Virginia Regulatory Town Hall
Department of Education
State Board of Education
Guidance Document Change: The guidance document "Model Policies Concerning Instructional Materials with Sexually Explicit Content" was developed in conjunction with stakeholders in order to comply with SB656 (2022).
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7/15/22  12:11 pm
Commenter: Lila Derrico

Keep Classrooms a Safe Space for Learning
My name is Lila Derrico and I live in Richmond City, Virginia. I taught high school in Henrico County, Virginia.
I have serious concerns about the VDOE’s model policies concerning instructional materials with “sexually explicit content,” a broadly vague term that could be applied to important works of literature like Beloved by Toni Morrison or Ulysses by James Joyce. 
As a Virginia resident and ex-teacher, I believe that classrooms should be a place where students are free to ask questions, explore new ideas, and learn about diverse viewpoints.  The proposed model policies could lead to the exclusion of valuable instructional materials that introduce students to LGBTQ+ stories and experiences, especially those by or for Black, Indigenous, and people of color. Representation matters. I have seen the value of students feeling represented and seen in their educational spaces; I have watched students earn A's and B's who were "destined to fail" because they saw themselves in the literature we were reading and felt empowered to take control of their education and future.
While parents are invaluable teachers in their children’s lives, the public school system was established to support parents in educating their children. Teachers, librarians, and education experts have years of experience and are well equipped to introduce diverse and sometimes difficult subjects into the classroom while mitigating the harm and trauma these subjects may cause their students. We are keenly trained for those moments when parents may not be. We are trained professionals whose jobs are to put the students’ interests first. The proposed model policies would make it harder for educators to do their jobs and will likely result in censorship. As an ex-teacher, I know firsthand that it is harder to do my job to the best of my ability when I am living in fear that my good intentions to help a student could cause a parent to lash out at me or the school.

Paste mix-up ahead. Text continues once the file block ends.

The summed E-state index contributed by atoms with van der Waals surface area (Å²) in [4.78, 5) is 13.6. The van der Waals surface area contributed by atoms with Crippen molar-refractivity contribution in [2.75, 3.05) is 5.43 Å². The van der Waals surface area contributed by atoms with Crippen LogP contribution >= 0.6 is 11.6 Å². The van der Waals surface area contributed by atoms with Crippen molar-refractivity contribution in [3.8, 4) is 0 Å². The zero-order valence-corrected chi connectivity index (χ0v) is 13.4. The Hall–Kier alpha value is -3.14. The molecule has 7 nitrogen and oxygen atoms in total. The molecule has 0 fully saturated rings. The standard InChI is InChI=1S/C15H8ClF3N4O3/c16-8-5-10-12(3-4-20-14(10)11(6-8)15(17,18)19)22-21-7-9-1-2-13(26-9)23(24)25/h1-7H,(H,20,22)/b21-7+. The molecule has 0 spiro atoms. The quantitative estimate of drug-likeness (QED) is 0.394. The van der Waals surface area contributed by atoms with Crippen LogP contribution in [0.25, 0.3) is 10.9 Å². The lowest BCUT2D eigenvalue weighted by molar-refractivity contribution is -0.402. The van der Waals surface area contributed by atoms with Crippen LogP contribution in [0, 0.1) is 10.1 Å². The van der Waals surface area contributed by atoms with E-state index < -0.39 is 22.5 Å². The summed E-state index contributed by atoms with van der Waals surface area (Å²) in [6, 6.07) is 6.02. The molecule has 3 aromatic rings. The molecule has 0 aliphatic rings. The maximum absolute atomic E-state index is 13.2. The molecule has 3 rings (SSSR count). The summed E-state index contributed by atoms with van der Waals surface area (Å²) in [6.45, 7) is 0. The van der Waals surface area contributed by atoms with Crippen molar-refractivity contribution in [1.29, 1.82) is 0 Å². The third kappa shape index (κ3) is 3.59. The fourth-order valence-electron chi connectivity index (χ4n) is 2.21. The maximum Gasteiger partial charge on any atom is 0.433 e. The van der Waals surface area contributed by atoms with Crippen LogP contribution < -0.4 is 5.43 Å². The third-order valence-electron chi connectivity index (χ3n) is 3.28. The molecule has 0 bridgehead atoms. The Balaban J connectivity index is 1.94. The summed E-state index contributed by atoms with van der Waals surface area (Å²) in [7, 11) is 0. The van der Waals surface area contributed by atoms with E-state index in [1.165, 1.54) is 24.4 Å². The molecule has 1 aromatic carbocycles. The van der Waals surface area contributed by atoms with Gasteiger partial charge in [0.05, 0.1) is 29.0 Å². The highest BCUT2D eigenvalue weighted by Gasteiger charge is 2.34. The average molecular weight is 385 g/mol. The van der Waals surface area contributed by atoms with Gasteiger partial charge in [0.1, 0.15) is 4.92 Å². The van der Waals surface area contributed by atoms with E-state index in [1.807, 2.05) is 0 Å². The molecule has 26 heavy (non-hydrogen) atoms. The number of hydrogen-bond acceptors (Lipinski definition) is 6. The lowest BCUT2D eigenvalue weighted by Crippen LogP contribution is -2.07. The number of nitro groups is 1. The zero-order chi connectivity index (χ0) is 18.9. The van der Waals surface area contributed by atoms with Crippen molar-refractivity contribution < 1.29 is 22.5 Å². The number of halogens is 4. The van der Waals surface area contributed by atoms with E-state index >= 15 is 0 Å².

Virginia students deserve to grow up into brave, courageous people who value diversity and inclusion. We are all better off when young people are encouraged to embrace diversity, equity, and inclusion. It is not something to fear, but something to embrace with open arms.
It is for these reasons that I oppose the proposed model policies.
CommentID: 122495